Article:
Beyond some of their other digital transformation, operational efficiency and cost reduction initiatives, I’d like to focus on one I found especially interesting : the acquisition of Happy Returns.

Happy Returns Acquisition and The Cost of Convenience

Online shopping is great, except when you order some stylish-looking clothes that make you look like a clown once you get to try them on. Fortunately, it is now easier than ever to return items. Online shoppers returned $428 billion worth of products in 2020, with an estimated return rate of 15% to 20%.

UPS recently acquired Happy Returns from PayPal, a service that simplifies the process of returning online purchases. It allows customers to return items without a box or label. This service also includes a large network of 12,000 drop-off locations, which, when combined with UPS locations, are often found in convenient places like retail stores and shopping centers. The service is integrated with many e-commerce platforms and retailers, making the process even easier for customers.

While returns are a key part of e-commerce, I wonder about the future volumes of items returned. The Wall Street Journal recently reported that companies pay on average $26.50 to process $100 in returned products. Returns can be very costly for retailers, and as companies pivot from chasing top-line growth to focusing on profits, we might see more of them start to pass these costs onto consumers. Unfortunately for businesses, a recent survey from Invesp has reported that 79% of consumers expect free return shipping, and 74% also stated they would not order from an online store that charged for returns. This puts retailers in a tight spot, having to juggle consumer expectations with the reality of bottom-line impacts. I wrote about product returns earlier this year (https://fmaingret.com/2023/03/how-can-online-businesses-effectively-deal-with-product-returns/), and look forward to seeing how many companies will update their return policies in the near future. If they do, this should have an impact on UPS and the return on investment for the acquisition of Happy Returns.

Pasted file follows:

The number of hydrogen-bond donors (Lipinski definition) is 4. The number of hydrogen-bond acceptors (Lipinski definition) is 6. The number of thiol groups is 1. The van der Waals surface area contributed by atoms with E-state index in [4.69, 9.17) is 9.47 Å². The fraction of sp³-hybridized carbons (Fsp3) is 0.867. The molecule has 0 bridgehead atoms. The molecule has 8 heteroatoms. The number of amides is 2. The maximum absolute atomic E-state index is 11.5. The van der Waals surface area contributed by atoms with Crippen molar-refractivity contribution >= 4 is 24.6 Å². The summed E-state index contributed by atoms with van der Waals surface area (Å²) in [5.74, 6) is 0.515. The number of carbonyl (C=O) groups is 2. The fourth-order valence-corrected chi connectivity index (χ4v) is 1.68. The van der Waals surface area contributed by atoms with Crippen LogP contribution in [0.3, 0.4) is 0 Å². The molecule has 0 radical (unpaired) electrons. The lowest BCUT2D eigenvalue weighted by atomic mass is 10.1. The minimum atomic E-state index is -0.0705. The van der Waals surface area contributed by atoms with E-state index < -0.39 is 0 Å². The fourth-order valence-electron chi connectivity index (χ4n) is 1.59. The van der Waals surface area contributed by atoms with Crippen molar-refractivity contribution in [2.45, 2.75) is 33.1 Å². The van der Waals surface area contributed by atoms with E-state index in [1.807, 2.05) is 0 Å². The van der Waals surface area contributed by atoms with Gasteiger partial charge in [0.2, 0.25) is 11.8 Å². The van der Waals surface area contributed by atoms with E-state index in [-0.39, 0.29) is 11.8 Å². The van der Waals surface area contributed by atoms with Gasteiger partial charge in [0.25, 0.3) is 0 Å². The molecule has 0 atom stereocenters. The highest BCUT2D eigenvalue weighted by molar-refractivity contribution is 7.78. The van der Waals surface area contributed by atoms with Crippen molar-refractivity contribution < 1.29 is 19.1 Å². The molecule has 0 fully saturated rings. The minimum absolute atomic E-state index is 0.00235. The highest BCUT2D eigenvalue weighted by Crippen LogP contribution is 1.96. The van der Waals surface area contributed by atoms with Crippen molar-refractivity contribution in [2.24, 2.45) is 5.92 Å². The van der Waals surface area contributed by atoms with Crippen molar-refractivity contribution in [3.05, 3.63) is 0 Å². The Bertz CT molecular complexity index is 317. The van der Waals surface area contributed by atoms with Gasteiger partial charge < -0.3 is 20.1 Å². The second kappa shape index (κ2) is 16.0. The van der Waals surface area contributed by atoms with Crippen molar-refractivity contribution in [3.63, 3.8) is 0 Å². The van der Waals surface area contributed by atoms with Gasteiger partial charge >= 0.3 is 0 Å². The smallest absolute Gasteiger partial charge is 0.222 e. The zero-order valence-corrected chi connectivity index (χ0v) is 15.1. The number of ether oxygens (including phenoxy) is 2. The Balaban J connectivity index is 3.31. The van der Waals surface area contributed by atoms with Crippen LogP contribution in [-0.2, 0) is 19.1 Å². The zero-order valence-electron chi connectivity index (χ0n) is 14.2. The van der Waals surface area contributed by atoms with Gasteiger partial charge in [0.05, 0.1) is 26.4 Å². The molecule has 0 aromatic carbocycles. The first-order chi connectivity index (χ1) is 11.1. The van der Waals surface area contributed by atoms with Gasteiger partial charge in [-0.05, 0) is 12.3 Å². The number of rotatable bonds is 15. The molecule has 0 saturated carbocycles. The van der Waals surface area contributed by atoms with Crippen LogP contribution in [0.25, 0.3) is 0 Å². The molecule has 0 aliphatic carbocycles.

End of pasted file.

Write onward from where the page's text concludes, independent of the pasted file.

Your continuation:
Ecommerce’s High Stakes: The 2023 Holiday Outlook

Now comes the SuperBowl of E-commerce: the holiday season. With Black Friday and Christmas coming soon, it is certain that volumes of shipments will surpass those of the first three quarters of the year. The real question is, can the 2023 holiday season beat 2022? Deloitte’s retail and consumer products practice says yes and estimates that holiday sales will reach $1.54 to $1.56 trillion during the November to January period. According to a recent release, “Deloitte also forecasts e-commerce sales will grow between 10.3% to 12.8%, year-over-year, during the 2023-2024 holiday season. This will likely result in e-commerce holiday sales reaching between $278 billion and $284 billion this season.”

UPS shares this rather optimistic outlook. Despite the dip in earnings, CEO Carol Tomé stated in a press release that the company is “well-prepared for the peak holiday season.” The company will be hosting its annual “Brown Friday” hiring event, with over 600 in-person and virtual events on Nov. 3rd and 4th. On the other hand, some experts are forecasting a slow holiday season. The definitive outcome remains uncertain, but one thing is clear: this will be a major event for E-commerce players.